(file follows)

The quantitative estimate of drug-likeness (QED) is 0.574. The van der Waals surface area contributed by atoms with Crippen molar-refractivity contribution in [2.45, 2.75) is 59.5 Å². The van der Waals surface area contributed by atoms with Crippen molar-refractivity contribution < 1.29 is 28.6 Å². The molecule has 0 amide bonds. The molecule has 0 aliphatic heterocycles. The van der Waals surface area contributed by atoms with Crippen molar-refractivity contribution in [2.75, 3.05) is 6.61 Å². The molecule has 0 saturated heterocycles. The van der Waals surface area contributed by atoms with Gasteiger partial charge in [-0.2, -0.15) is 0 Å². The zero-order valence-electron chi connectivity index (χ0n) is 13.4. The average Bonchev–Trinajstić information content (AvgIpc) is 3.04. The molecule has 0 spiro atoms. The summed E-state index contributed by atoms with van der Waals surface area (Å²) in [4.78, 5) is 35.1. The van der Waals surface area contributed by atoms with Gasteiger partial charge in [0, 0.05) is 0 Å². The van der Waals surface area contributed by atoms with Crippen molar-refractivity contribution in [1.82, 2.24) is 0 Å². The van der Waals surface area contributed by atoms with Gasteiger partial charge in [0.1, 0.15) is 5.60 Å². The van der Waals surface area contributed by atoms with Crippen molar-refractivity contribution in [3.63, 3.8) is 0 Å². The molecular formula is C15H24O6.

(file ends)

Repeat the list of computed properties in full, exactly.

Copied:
The quantitative estimate of drug-likeness (QED) is 0.574. The van der Waals surface area contributed by atoms with Crippen molar-refractivity contribution in [2.45, 2.75) is 59.5 Å². The van der Waals surface area contributed by atoms with Crippen molar-refractivity contribution < 1.29 is 28.6 Å². The molecule has 0 amide bonds. The molecule has 0 aliphatic heterocycles. The van der Waals surface area contributed by atoms with Crippen molar-refractivity contribution in [2.75, 3.05) is 6.61 Å². The molecule has 0 saturated heterocycles. The van der Waals surface area contributed by atoms with Gasteiger partial charge in [-0.2, -0.15) is 0 Å². The zero-order valence-electron chi connectivity index (χ0n) is 13.4. The average Bonchev–Trinajstić information content (AvgIpc) is 3.04. The molecule has 0 spiro atoms. The summed E-state index contributed by atoms with van der Waals surface area (Å²) in [4.78, 5) is 35.1. The van der Waals surface area contributed by atoms with Gasteiger partial charge in [0, 0.05) is 0 Å². The van der Waals surface area contributed by atoms with Crippen molar-refractivity contribution in [1.82, 2.24) is 0 Å². The van der Waals surface area contributed by atoms with Gasteiger partial charge in [0.1, 0.15) is 5.60 Å². The van der Waals surface area contributed by atoms with Crippen molar-refractivity contribution in [3.63, 3.8) is 0 Å². The molecular formula is C15H24O6.